Monday, June 30, 2014

Back-To-Basics Water Storage Part 1

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Welcome to the first post in my Back-To-Basics series.  My goal is to have a new topic up each week, but today we're starting with.....


I think everyone will agree that we all need water to live.  Our bodies can't survive longer than three days without it and that's why it is number one when it comes to food storage. This is also the easiest part of food storage to accomplish because water is fairly inexpensive, easy to get, and most containers for storage are easily found. 

If you don't have any food storage at all, I urge you (silently begging you) to get your water storage done today!!  

A gallon per person per day is the bare minimum that you will need to store. Youngsters, nursing mothers may need more. My water was shut off one day, due to construction, and it took almost 3 2-liter bottles of water to just wash my hair.  That made me pause and realize how much water I was going to need with 4 daughters.  But in all seriousness I'm thinking that 2 gallons per person would give each person enough water for hygiene, laundry, cleaning, and drinking.  See if you can get 2 weeks stored away (that's 28 gallons per person) and that would be a great start!  It's only a start because there really isn't a feasible way to store a year's worth, or longer, of water.  You will need to find water from another source after your stored water runs out. 





  • 2-liter soda bottles, juice bottles, laundry detergent bottles....NOT milk containers...they will break down and leak.  Clean the soda and juice bottles with soapy water, or a small amount of bleach, and let air dry.  Fill them with tap water and they are good to go.  The detergent bottles will store water used for cleaning. Make sure to mark them clearly as WATER.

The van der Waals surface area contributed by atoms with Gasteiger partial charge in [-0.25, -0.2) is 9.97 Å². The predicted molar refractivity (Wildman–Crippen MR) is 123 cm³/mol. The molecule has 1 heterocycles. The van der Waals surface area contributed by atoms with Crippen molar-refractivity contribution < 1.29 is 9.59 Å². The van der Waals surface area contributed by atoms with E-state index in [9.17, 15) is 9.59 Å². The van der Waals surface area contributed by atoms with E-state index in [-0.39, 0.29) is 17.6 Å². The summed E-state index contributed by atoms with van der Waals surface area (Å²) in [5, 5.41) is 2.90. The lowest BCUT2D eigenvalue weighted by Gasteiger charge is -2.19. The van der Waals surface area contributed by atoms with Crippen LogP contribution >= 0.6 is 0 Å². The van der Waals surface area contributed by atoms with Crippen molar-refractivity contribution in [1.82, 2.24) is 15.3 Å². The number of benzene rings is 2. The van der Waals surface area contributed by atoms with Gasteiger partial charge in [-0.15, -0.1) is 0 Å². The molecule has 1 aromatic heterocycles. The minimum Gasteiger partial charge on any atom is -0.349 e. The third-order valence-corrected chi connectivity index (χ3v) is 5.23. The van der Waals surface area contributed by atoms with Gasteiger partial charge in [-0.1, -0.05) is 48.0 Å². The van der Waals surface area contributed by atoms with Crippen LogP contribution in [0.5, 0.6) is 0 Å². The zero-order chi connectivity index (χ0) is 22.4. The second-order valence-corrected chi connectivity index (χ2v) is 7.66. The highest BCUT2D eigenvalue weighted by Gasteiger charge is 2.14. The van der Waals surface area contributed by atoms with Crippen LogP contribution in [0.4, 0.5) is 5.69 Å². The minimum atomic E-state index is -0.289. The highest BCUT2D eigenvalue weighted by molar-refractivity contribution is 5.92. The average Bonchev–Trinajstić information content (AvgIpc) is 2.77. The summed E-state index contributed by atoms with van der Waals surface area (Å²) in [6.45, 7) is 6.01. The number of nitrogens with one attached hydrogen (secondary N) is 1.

• Mason jars that aren't being used at the time.  
  • Smaller water bottles that come in 24 packs are great for everyday water needs.  
  • 5-Gallon water jugs, with a spigot
  • Water bricks (look online)
  • 55-gallon water barrels
Just remember to use clean containers and plain old tap water will be safe to fill them all up.  Keep a variety of water containers in different sizes.  If you only have 55-gallon barrels, you'll be sad when you have to evacuate and you can't lift one of those!  The smaller the container, the easier to transport.   Store your water in different places in your home.  If all of your water is in one area and that area gets damaged....I hope you have some strong men and lots of shovels.  Keep water in the garage, basement, kitchen, cars, under the bed, etc.  Try to store your water in cool, dry places.  The sun will encourage bacteria to grow.  (I would rotate water at least once a year that sits outside in the sun, but I don't rotate my water if it's in my house)






  • Lakes, streams, rivers in your area
  • Water heaters
  • Toilet tanks (not the bowl!)
  • Wells
  • Rain barrels
  • Liquid from canned foods
  • Melted ice from your freezer
  • Pools & spas, but use it for cleaning only!
  • NOT a water bed!!
Some of the above sources will most likely need to be purified.  If in doubt...treat it!!  Do you have the supplies to purify water?

Bleach:  
  1. Filter the water through a coffee filter, t-shirt, or any clean cloth.
  2. If you have a heat source, boil the water for a minute, but let cool down completely before adding the bleach.